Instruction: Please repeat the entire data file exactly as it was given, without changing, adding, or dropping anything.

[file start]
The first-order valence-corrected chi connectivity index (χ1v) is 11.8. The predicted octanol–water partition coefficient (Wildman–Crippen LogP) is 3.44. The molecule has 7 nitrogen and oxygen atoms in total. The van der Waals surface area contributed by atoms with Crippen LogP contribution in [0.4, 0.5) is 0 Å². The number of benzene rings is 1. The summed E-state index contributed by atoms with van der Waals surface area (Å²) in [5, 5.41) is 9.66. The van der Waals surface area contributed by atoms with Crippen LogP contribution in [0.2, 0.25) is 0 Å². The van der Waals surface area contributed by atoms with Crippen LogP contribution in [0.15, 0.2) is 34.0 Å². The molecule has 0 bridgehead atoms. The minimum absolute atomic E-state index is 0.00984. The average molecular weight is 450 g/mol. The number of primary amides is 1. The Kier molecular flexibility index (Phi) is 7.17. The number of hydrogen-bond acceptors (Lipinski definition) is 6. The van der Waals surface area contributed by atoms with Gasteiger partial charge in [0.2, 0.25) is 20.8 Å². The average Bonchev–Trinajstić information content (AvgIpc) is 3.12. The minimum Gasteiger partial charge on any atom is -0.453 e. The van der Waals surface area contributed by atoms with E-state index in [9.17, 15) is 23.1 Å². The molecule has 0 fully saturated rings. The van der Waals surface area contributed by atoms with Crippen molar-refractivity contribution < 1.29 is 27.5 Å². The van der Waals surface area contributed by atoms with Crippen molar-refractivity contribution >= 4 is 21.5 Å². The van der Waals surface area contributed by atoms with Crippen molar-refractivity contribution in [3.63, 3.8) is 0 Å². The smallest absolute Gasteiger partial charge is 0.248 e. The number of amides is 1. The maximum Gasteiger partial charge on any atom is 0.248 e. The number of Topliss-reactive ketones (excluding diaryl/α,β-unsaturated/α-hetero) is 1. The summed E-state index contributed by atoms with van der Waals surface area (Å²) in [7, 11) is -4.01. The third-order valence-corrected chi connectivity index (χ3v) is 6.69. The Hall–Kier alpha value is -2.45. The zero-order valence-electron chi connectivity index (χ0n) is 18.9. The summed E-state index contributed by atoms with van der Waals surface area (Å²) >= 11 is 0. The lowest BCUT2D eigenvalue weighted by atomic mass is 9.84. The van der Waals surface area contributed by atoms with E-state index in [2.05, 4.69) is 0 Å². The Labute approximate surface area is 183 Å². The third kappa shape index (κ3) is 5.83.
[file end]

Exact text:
The first-order valence-corrected chi connectivity index (χ1v) is 11.8. The predicted octanol–water partition coefficient (Wildman–Crippen LogP) is 3.44. The molecule has 7 nitrogen and oxygen atoms in total. The van der Waals surface area contributed by atoms with Crippen LogP contribution in [0.4, 0.5) is 0 Å². The number of benzene rings is 1. The summed E-state index contributed by atoms with van der Waals surface area (Å²) in [5, 5.41) is 9.66. The van der Waals surface area contributed by atoms with Crippen LogP contribution in [0.2, 0.25) is 0 Å². The van der Waals surface area contributed by atoms with Crippen LogP contribution in [0.15, 0.2) is 34.0 Å². The molecule has 0 bridgehead atoms. The minimum absolute atomic E-state index is 0.00984. The average molecular weight is 450 g/mol. The number of primary amides is 1. The Kier molecular flexibility index (Phi) is 7.17. The number of hydrogen-bond acceptors (Lipinski definition) is 6. The van der Waals surface area contributed by atoms with Gasteiger partial charge in [0.2, 0.25) is 20.8 Å². The average Bonchev–Trinajstić information content (AvgIpc) is 3.12. The minimum Gasteiger partial charge on any atom is -0.453 e. The van der Waals surface area contributed by atoms with E-state index in [9.17, 15) is 23.1 Å². The molecule has 0 fully saturated rings. The van der Waals surface area contributed by atoms with Crippen molar-refractivity contribution < 1.29 is 27.5 Å². The van der Waals surface area contributed by atoms with Crippen molar-refractivity contribution >= 4 is 21.5 Å². The van der Waals surface area contributed by atoms with Crippen molar-refractivity contribution in [3.63, 3.8) is 0 Å². The smallest absolute Gasteiger partial charge is 0.248 e. The number of amides is 1. The maximum Gasteiger partial charge on any atom is 0.248 e. The number of Topliss-reactive ketones (excluding diaryl/α,β-unsaturated/α-hetero) is 1. The summed E-state index contributed by atoms with van der Waals surface area (Å²) in [7, 11) is -4.01. The third-order valence-corrected chi connectivity index (χ3v) is 6.69. The Hall–Kier alpha value is -2.45. The zero-order valence-electron chi connectivity index (χ0n) is 18.9. The summed E-state index contributed by atoms with van der Waals surface area (Å²) >= 11 is 0. The lowest BCUT2D eigenvalue weighted by atomic mass is 9.84. The van der Waals surface area contributed by atoms with E-state index in [2.05, 4.69) is 0 Å². The Labute approximate surface area is 183 Å². The third kappa shape index (κ3) is 5.83.